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Deel Rovers ready to reign

Sean Rice
1812 rices-pic
WE’RE WATCHING YOU Crossmolina’s James Nallen and Ciaran McDonald have some unfinished business to attend to for their club next year. 
Pic: Keith Heneghan/Phocus

Deel Rovers ready to reign again


Sean RiceSean Rice
WHILE football success in the county these past few months has focused mostly on Ballina Stephenites, the lights have not gone out entirely on their old rivals in Crossmolina. Their winning of the Division 1 League Cup for the second year in succession was a clear rejection of the widely held view at the time of their exit from the championship that time had caught up with many of their old soldiers.
A few weeks later the smile on the face of Peadar Gardiner, as he accepted the league trophy from county chairman James Waldron, contained more than the joy of a club’s seventh league title in twelve years. In that smile also was the unmistakeable sign of a rebuke for those who had written Crossmolina off as a football force.
Their crushing defeat by Charlestown in the quarter-finals replay might have lent credence to the general opinion at the time that the reign of a side that had lit up the championship for several years had come to an end.
Nobody expected such a tame exit. Having squeezed a dramatic draw from their first encounter, the champions, were once more cast in the role of clear favourites to win the replay, and continue on to their eagerly awaited clash with Ballaghaderreen in the final.
That was the script. Like Ballaghaderreen, they were not unduly troubled early on, except by Burrishoole, in the last of their three games. They had accounted for Ballinrobe rather easily, and for Moy Davitts by five points. Burrishoole’s adventurous spirit surprised them, but Crossmolina might have excused their laboured four-point victory as stemming from complacency.
The champions were still on course towards a historic third successive title, and Charlestown did not appear the type of opposition to upset that belief in the quarter-final . . . even when they ended their battle on level terms. The talking point after Crossmolina lost the replay by nine points was not so much the rise of Charlestown as the fall of the champions.
Were we watching the end of an era? At last, it seemed, the appetite had deserted Ciaran McDonald and James Nallen. For once nothing inspirational had sprung from a duo that had shaped so many notable victories in the past. Nothing from the left boot of McDonald, less from the creative brain of Nallen.
Since no magic had emanated from either of the two in their county performances, and nothing was rediscovered against Charlestown, you would be forgiven for believing that the end was nigh for this pair of stars and that a chapter in the glorious history of Crossmolina football had been concluded.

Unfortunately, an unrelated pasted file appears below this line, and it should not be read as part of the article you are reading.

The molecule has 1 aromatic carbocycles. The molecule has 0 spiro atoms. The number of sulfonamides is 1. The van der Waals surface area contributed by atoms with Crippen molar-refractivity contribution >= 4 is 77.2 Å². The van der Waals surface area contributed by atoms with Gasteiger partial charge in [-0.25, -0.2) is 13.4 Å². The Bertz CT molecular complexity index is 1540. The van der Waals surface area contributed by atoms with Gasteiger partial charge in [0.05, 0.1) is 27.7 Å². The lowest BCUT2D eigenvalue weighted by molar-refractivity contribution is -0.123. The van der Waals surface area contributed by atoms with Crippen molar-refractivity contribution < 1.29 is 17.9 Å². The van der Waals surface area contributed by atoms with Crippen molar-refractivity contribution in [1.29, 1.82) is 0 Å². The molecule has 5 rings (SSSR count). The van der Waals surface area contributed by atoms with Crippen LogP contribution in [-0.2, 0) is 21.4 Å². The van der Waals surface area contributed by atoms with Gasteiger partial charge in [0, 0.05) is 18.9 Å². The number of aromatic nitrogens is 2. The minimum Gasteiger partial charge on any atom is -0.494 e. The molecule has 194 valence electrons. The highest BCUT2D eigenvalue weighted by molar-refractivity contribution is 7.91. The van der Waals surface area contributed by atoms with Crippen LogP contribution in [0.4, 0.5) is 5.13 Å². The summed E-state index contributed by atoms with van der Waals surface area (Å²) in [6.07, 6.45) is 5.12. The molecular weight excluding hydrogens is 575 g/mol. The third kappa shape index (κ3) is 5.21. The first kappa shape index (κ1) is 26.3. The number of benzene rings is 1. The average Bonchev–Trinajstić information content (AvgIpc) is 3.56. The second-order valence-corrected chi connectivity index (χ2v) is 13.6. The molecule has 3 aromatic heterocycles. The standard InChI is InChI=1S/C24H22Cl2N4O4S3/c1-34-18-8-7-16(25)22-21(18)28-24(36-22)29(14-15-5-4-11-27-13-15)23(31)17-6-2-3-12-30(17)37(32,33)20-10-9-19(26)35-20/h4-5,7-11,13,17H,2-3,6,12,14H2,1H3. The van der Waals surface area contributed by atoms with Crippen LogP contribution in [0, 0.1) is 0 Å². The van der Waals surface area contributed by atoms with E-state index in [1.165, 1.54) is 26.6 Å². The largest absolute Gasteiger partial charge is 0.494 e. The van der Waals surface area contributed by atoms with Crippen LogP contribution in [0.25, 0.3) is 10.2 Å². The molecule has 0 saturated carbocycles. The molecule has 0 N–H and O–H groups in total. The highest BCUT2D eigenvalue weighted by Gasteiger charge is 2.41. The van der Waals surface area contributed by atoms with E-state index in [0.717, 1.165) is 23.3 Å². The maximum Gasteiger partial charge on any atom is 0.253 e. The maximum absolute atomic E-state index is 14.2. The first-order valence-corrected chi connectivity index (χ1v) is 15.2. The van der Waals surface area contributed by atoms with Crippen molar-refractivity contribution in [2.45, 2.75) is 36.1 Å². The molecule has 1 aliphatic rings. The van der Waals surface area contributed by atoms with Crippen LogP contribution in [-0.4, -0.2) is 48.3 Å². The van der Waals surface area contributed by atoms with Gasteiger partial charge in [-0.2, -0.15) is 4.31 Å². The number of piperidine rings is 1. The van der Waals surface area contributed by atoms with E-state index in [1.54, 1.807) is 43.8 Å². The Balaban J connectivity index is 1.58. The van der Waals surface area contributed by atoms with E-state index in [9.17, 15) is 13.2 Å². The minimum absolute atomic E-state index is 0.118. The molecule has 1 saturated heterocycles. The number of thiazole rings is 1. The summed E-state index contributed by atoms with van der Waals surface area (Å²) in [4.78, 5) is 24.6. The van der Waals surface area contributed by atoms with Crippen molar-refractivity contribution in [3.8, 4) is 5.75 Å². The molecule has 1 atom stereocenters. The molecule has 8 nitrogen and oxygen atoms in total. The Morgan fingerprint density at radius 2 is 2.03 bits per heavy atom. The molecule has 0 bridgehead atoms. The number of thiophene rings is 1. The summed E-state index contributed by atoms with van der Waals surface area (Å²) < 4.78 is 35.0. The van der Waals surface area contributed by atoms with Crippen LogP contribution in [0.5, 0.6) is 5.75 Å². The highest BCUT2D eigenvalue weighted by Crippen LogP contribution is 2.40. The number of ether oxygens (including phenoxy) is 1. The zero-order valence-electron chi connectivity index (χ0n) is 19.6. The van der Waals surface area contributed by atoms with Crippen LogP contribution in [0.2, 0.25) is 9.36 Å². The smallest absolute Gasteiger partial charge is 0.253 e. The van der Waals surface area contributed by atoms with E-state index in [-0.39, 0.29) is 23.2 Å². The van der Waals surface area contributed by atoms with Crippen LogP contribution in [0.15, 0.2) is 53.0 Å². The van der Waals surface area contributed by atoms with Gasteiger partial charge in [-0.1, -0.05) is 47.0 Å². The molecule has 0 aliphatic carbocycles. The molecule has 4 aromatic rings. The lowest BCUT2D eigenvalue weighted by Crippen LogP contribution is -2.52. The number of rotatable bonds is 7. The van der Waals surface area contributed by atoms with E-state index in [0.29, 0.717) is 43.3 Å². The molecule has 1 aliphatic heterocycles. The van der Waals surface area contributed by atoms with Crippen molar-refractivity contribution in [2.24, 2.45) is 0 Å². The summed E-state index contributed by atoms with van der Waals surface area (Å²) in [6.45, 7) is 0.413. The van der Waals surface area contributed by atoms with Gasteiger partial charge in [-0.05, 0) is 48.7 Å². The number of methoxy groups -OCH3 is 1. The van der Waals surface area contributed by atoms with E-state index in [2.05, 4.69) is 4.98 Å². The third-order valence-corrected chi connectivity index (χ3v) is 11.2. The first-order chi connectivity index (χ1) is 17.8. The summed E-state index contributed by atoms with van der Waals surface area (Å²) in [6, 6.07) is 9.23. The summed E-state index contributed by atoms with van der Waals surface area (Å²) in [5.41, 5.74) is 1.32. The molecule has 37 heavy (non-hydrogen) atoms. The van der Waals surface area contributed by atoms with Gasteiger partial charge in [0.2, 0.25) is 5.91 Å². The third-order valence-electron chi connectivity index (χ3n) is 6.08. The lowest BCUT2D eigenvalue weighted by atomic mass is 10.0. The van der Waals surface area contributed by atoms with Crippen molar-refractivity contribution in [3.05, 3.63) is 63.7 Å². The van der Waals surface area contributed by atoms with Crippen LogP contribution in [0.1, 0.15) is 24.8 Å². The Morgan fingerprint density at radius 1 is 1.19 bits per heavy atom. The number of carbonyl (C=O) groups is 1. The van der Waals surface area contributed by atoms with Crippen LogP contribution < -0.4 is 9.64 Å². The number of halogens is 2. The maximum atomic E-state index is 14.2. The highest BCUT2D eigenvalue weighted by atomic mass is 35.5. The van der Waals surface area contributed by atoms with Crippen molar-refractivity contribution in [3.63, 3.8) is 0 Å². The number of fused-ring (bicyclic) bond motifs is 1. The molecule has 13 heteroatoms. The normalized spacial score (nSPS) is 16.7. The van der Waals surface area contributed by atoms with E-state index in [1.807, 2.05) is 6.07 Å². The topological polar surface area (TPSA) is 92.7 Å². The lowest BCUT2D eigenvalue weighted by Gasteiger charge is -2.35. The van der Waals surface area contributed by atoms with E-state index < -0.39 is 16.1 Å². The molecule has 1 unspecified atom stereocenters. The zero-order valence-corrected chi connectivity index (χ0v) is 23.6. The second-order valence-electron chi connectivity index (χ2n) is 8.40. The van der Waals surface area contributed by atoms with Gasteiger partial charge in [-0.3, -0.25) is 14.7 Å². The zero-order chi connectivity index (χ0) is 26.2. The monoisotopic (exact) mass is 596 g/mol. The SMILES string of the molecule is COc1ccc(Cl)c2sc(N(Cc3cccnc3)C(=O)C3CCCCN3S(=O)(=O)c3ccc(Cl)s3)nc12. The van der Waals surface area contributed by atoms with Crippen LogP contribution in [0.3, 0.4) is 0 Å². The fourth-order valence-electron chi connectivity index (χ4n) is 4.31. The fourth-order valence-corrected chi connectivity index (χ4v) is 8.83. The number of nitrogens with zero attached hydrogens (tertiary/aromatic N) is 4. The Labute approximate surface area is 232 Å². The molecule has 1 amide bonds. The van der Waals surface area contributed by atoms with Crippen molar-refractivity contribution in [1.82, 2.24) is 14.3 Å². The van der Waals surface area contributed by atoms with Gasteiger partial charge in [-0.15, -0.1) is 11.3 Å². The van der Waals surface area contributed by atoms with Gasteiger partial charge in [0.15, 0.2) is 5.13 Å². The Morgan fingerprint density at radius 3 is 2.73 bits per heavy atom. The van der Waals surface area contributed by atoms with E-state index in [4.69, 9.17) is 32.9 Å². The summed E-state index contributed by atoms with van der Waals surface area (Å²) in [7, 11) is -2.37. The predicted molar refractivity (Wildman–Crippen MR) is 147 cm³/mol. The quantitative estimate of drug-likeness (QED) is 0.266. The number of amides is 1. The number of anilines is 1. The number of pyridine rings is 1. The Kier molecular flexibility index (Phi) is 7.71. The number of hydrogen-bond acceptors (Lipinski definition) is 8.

But from nowhere, a short time later, they bounced back into the news. ‘Crossmolina far from finished’ screamed the headline in the Mayo News with a picture of Peadar Gardiner grabbing the league cup after beating Ballaghaderreen by ten points in the final of Div 1.
The hunger was back, Nallen once more delivering the quality ball, McDonald bagging half a dozen points, with the likes of Brian Benson, the danger man up front, scoring 1-5 and learning from the two masters.
That league final was the duel to which we had been looking forward in the county final. And if the result was a refutation of Crossmolina’s demise it posed a more sombre question about the future for Ballaghaderreen.
Beyond doubt, that defeat by Ballina in the semi-final was a strike at the heart of their belief.  No team for years looked as well equipped to reach the summit, and in the end no team appeared so despondent. The league final offered them a chance to claw back some of their lost confidence, but no sign of renewal was apparent under the weight of that heavy defeat by Crossmolina.
Let’s hope Ballaghaderreen will return next year with the determination and collective skill that overwhelmed so many teams on their way to the semi-final this year. The shock of their defeat by Ballina conceals the fact that only a margin of two points separated them. It was not talent they lacked that day in MacHale Park, it was experience without which no team can hope to be successful.
They sacrificed a lot for the victory they expected. Disappointment must have been bitter. Clearly, they had not emerged from that setback in time for the league final, and it is to be hoped that their latest performance is not a portent of a less promising campaign in the coming season.
There is too much potential in that team to be overlooked. The loss of Pierce Hanley to Australian football should not deter them from returning with renewed determination and vigour.
The Kilcullens and the Morans, McGarry, Regan and Drake have motivating qualities. The team in general has youth on its side and plenty of time to rise about the dark clouds of September. They might find inspiration over the Christmas in studying Crossmolina’s long, painful climb to the summit.

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